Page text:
At an Aegon and Social Market Foundation event at the Labour conference, McGee said although the retail distribution review will address a lot of issues in the market, it will not increase potential new channels of engagement for consumers.
He said: “There are a whole bunch of different types of services that people want but cannot get because of the regulatory framework and because of the way that the industry has thought about these things.”
McGee said Aegon and the Chartered Insurance Institute carried out research a year ago which identified five key types of financial services concepts that consumers would like to see in the market. They were: a financial guru, akin to a post-RDR IFA; a financial drop-in centre, much like money guidance; a personal shopper; a financial superstore and a financial coach for groups, based on the Weight Watchers’ model. But McGee says the problem is that the people providing these services would almost all have to be regulated to give advice.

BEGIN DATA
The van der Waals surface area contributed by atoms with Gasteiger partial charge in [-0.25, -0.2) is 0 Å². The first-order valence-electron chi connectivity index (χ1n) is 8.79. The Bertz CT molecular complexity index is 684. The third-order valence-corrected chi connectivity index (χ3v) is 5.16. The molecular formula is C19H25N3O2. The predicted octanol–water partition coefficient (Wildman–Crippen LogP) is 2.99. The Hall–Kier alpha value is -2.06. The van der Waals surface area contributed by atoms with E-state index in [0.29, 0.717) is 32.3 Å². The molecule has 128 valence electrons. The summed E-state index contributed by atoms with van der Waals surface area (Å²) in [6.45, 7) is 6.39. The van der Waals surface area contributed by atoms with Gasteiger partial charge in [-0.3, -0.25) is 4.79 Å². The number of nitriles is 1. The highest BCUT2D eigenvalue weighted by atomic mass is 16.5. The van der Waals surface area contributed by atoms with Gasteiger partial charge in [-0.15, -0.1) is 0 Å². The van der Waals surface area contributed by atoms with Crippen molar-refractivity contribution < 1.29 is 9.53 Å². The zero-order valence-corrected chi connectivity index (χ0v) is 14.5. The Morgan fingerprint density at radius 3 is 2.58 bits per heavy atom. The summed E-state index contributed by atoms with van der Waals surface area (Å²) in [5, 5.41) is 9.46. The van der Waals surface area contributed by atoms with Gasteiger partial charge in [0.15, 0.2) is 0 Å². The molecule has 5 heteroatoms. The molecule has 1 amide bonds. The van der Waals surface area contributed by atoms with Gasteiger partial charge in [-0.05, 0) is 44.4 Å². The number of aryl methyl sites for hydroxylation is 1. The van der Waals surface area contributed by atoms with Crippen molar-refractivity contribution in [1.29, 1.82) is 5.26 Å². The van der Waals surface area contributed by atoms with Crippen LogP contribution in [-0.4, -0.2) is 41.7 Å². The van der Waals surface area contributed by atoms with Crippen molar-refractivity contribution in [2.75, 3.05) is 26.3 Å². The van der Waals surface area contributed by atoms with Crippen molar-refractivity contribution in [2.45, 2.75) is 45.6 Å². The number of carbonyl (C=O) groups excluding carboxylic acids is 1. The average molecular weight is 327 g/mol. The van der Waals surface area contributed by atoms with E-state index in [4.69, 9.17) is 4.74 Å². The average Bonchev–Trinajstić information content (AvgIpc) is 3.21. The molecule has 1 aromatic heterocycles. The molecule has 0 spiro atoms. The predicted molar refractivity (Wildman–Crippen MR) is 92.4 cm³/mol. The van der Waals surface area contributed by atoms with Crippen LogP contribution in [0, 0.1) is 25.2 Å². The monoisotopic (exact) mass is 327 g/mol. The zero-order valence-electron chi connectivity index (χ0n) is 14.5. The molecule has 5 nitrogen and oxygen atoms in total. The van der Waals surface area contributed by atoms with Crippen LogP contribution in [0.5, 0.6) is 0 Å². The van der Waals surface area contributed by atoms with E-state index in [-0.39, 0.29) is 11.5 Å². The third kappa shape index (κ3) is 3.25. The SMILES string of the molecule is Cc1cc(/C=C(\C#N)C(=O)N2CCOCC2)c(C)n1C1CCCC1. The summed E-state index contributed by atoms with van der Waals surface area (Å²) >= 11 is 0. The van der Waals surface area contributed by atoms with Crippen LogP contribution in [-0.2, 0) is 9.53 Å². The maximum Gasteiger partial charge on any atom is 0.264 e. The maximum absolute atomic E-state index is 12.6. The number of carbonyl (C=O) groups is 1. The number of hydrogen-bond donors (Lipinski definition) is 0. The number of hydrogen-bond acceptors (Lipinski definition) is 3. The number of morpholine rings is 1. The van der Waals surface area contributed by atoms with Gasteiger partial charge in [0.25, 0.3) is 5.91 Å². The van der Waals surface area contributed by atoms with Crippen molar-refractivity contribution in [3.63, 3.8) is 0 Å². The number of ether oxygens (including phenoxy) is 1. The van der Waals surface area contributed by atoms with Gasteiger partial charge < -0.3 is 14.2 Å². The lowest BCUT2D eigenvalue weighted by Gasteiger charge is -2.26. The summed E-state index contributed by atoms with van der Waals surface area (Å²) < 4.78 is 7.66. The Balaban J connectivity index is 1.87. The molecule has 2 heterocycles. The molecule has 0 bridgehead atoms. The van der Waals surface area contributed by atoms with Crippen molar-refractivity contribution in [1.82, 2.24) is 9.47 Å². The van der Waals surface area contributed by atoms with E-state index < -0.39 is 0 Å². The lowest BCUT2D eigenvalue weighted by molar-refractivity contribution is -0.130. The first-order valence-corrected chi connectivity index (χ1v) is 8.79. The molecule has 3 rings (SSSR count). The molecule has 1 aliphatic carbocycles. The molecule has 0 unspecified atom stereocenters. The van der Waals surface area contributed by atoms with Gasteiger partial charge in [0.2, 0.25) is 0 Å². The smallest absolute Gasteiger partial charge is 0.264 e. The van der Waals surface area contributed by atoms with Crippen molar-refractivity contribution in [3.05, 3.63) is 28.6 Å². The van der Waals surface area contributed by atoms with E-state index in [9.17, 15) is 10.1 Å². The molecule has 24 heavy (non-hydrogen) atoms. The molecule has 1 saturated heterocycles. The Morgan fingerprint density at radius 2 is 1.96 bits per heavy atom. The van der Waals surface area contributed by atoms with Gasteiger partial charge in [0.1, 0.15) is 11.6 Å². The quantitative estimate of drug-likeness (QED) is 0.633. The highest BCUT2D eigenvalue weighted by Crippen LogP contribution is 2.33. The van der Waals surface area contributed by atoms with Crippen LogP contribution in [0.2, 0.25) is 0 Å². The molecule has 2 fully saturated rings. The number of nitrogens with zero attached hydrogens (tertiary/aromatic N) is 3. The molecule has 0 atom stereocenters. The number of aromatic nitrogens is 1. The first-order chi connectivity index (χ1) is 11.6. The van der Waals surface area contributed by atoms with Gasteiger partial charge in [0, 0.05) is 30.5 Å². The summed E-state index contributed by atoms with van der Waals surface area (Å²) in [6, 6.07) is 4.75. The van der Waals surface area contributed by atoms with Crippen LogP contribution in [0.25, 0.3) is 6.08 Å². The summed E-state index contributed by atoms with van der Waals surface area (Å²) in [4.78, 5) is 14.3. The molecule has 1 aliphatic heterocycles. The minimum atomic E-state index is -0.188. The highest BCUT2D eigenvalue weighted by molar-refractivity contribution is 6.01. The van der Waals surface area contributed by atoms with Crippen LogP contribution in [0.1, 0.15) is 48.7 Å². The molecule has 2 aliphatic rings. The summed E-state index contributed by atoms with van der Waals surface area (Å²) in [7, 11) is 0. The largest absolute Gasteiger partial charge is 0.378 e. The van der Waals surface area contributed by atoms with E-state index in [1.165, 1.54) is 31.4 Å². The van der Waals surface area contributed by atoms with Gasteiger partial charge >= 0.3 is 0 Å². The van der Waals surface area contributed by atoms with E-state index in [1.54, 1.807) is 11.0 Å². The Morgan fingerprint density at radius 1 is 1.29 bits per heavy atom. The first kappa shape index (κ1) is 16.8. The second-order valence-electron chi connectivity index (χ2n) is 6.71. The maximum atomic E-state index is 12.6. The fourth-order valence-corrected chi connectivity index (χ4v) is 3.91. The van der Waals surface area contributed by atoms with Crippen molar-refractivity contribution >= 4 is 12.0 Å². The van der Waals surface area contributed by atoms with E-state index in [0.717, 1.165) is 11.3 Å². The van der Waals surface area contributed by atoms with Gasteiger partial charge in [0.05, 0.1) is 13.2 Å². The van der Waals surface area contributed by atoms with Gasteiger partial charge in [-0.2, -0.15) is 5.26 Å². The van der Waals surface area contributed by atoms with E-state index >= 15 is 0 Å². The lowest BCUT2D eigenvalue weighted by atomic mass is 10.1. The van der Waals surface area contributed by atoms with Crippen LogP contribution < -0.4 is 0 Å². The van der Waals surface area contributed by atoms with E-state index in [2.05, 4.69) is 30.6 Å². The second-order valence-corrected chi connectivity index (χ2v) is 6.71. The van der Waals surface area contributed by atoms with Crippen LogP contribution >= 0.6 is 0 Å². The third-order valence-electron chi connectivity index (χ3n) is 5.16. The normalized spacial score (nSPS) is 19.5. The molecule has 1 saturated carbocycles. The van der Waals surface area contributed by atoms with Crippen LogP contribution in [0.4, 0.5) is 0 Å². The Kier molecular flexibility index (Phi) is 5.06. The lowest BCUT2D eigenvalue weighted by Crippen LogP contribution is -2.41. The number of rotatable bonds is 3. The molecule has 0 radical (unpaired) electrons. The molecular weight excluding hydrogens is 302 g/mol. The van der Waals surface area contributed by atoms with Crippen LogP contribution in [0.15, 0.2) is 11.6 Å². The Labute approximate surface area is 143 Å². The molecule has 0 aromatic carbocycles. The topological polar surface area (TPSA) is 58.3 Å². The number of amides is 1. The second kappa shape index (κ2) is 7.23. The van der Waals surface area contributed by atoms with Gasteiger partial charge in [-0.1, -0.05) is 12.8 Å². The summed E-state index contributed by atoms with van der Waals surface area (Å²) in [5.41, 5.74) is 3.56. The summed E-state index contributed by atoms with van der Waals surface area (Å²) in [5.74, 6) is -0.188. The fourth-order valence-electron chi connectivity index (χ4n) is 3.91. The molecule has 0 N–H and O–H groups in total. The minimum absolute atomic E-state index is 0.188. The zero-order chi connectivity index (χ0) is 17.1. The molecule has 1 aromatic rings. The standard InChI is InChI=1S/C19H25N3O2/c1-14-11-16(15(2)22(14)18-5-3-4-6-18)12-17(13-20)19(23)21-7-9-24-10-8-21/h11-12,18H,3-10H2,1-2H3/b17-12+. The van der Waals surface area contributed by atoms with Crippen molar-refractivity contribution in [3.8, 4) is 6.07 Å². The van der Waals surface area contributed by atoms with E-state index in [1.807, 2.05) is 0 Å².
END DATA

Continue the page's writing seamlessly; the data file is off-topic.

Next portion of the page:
He said: “It is no good just providing people with more of the stuff we think they would like, we have got good, hard information about what people would approach, would engage with and we need to find a way in which the ind- ustry and the regulator can create an environment to let this happen.”